In 1184 King, Henry II decreed “….that no penalties should be imposed on the monks of St.James Benedictine Priory for assarts at Ashley…….” (i.e.they were encouraged to grub up trees and bushes for agriculture in the area)

In 1813 Landowner, Jane Smyth wrote “..a person of the name of Thos.Woolford a Butcher in Bristol has enclosed a piece of waste ground in the lane leading from Baptist Mill to the Glass Mill which has much contracted a driving way from a field of mine called Netherways Hill inasmuch as to prevent a loaded waggon with corn or hay to be taken through…”In 1891 Engineer, Charles Richardson wrote “After passing through Narroways Hill cutting, the line crosses the ‘Boiling Wells’ valley on a 50ft embankment, over a flat, swampy ground, which, on trial, I found to be made up of lias slip-clay, washed down there by the brook….This ground evidently could not carry a heavy embankment….I therefore, as a precautionary measure, had a wide trench cut down ten feet deep, under the toe of each slope, and the red marl from the adjoining Narroways Hill cutting then run into these trenches and the lower ten feet of the embankment to form a foundation…”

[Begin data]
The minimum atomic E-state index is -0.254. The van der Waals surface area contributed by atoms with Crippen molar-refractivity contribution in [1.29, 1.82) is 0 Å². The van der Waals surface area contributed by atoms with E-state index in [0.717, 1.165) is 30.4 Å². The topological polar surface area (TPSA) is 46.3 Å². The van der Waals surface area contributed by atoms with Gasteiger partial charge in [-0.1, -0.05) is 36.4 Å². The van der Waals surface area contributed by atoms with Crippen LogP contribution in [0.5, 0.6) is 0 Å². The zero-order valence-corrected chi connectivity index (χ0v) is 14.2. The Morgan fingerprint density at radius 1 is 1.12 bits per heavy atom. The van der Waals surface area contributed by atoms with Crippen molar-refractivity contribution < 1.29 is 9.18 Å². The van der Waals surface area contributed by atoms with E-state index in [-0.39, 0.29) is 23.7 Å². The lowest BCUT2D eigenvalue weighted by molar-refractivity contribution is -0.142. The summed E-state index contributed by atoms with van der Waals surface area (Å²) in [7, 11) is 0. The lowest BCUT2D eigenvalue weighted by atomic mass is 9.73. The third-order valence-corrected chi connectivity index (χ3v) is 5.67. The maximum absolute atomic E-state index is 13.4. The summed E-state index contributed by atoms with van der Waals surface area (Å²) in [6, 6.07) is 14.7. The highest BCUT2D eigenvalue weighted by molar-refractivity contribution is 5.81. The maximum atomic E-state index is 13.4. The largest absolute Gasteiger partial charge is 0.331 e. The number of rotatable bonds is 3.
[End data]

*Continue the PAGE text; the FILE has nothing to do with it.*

In 1922 Writer, Arthur Salmon wrote “When the train emerges from the Montpelier tunnel, it runs first through a deep cutting and then along an embankment, once a yellowish earth colour, have for many years been thick with grass, and boys, in spite of all prohibitions, love to scramble about them. Sometimes in Summer the grass is fired, and the green crumbles away before a low red flame that eats it…for a long time after, unless rain soon comes, there are great black patches; but the grass grows better for it in the end”

In 1997 The Bristol Evening Post editorial said “Bristol folk really do care about their environment. That was proved at St.Werburghs, where they campaigned to save open land at Narroways Junction from possible development. Now the city council is to buy it-with money raised locally. The area is to become an official nature reserve-a green oasis that will be valued for generations to come.”

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